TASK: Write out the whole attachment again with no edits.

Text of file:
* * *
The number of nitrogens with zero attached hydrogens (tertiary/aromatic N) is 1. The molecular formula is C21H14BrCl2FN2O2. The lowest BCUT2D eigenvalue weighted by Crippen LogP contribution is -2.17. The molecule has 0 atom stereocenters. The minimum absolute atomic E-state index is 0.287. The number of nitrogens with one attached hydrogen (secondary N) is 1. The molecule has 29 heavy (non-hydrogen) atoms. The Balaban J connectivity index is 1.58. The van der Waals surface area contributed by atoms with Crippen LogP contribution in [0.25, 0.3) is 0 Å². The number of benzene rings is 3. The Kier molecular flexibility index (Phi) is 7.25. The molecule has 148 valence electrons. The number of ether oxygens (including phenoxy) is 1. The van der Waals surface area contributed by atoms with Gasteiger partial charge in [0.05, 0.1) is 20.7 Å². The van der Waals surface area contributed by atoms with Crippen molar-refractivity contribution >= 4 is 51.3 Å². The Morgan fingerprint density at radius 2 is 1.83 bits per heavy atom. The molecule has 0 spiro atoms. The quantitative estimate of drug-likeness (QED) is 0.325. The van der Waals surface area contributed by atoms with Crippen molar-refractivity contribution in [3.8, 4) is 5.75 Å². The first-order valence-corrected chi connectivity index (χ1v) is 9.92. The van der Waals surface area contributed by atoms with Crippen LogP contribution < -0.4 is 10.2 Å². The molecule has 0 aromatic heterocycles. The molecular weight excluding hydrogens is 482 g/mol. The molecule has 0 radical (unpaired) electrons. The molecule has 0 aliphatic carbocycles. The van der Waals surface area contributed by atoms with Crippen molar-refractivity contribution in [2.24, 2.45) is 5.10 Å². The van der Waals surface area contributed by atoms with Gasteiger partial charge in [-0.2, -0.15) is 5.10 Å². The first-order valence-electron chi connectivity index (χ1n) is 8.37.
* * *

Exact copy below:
The number of nitrogens with zero attached hydrogens (tertiary/aromatic N) is 1. The molecular formula is C21H14BrCl2FN2O2. The lowest BCUT2D eigenvalue weighted by Crippen LogP contribution is -2.17. The molecule has 0 atom stereocenters. The minimum absolute atomic E-state index is 0.287. The number of nitrogens with one attached hydrogen (secondary N) is 1. The molecule has 29 heavy (non-hydrogen) atoms. The Balaban J connectivity index is 1.58. The van der Waals surface area contributed by atoms with Crippen LogP contribution in [0.25, 0.3) is 0 Å². The number of benzene rings is 3. The Kier molecular flexibility index (Phi) is 7.25. The molecule has 148 valence electrons. The number of ether oxygens (including phenoxy) is 1. The van der Waals surface area contributed by atoms with Gasteiger partial charge in [0.05, 0.1) is 20.7 Å². The van der Waals surface area contributed by atoms with Crippen molar-refractivity contribution >= 4 is 51.3 Å². The Morgan fingerprint density at radius 2 is 1.83 bits per heavy atom. The molecule has 0 spiro atoms. The quantitative estimate of drug-likeness (QED) is 0.325. The van der Waals surface area contributed by atoms with Crippen molar-refractivity contribution in [3.8, 4) is 5.75 Å². The first-order valence-corrected chi connectivity index (χ1v) is 9.92. The van der Waals surface area contributed by atoms with Crippen LogP contribution < -0.4 is 10.2 Å². The molecule has 0 aromatic heterocycles. The molecular weight excluding hydrogens is 482 g/mol. The molecule has 0 radical (unpaired) electrons. The molecule has 0 aliphatic carbocycles. The van der Waals surface area contributed by atoms with Crippen molar-refractivity contribution in [2.24, 2.45) is 5.10 Å². The van der Waals surface area contributed by atoms with Gasteiger partial charge in [-0.2, -0.15) is 5.10 Å². The first-order valence-electron chi connectivity index (χ1n) is 8.37.